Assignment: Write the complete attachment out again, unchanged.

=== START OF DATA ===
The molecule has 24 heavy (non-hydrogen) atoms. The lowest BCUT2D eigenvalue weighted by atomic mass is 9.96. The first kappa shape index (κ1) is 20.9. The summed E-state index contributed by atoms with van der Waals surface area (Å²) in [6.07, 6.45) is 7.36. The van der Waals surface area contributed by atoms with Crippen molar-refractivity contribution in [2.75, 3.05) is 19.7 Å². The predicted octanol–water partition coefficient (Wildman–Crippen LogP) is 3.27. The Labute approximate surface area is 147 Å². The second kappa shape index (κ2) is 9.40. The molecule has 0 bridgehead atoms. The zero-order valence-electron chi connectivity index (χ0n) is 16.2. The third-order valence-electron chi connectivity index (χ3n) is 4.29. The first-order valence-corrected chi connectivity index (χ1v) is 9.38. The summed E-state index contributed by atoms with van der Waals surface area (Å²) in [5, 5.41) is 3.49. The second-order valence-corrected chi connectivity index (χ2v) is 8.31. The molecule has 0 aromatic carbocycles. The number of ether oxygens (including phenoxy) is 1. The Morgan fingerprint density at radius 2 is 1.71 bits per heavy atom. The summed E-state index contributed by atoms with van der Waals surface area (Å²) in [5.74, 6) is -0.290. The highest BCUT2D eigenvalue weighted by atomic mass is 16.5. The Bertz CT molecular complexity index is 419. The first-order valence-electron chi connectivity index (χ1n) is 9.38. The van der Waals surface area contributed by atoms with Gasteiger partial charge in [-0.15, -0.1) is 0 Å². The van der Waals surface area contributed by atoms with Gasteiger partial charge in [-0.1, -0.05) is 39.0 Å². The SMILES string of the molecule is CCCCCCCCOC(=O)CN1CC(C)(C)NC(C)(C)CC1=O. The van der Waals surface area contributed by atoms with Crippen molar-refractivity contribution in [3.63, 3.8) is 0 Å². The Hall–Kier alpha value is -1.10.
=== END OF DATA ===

The molecule has 24 heavy (non-hydrogen) atoms. The lowest BCUT2D eigenvalue weighted by atomic mass is 9.96. The first kappa shape index (κ1) is 20.9. The summed E-state index contributed by atoms with van der Waals surface area (Å²) in [6.07, 6.45) is 7.36. The van der Waals surface area contributed by atoms with Crippen molar-refractivity contribution in [2.75, 3.05) is 19.7 Å². The predicted octanol–water partition coefficient (Wildman–Crippen LogP) is 3.27. The Labute approximate surface area is 147 Å². The second kappa shape index (κ2) is 9.40. The molecule has 0 bridgehead atoms. The zero-order valence-electron chi connectivity index (χ0n) is 16.2. The third-order valence-electron chi connectivity index (χ3n) is 4.29. The first-order valence-corrected chi connectivity index (χ1v) is 9.38. The summed E-state index contributed by atoms with van der Waals surface area (Å²) in [5, 5.41) is 3.49. The second-order valence-corrected chi connectivity index (χ2v) is 8.31. The molecule has 0 aromatic carbocycles. The number of ether oxygens (including phenoxy) is 1. The Morgan fingerprint density at radius 2 is 1.71 bits per heavy atom. The summed E-state index contributed by atoms with van der Waals surface area (Å²) in [5.74, 6) is -0.290. The highest BCUT2D eigenvalue weighted by atomic mass is 16.5. The Bertz CT molecular complexity index is 419. The first-order valence-electron chi connectivity index (χ1n) is 9.38. The van der Waals surface area contributed by atoms with Gasteiger partial charge in [-0.15, -0.1) is 0 Å². The van der Waals surface area contributed by atoms with Gasteiger partial charge in [-0.1, -0.05) is 39.0 Å². The SMILES string of the molecule is CCCCCCCCOC(=O)CN1CC(C)(C)NC(C)(C)CC1=O. The van der Waals surface area contributed by atoms with Crippen molar-refractivity contribution in [3.63, 3.8) is 0 Å². The Hall–Kier alpha value is -1.10.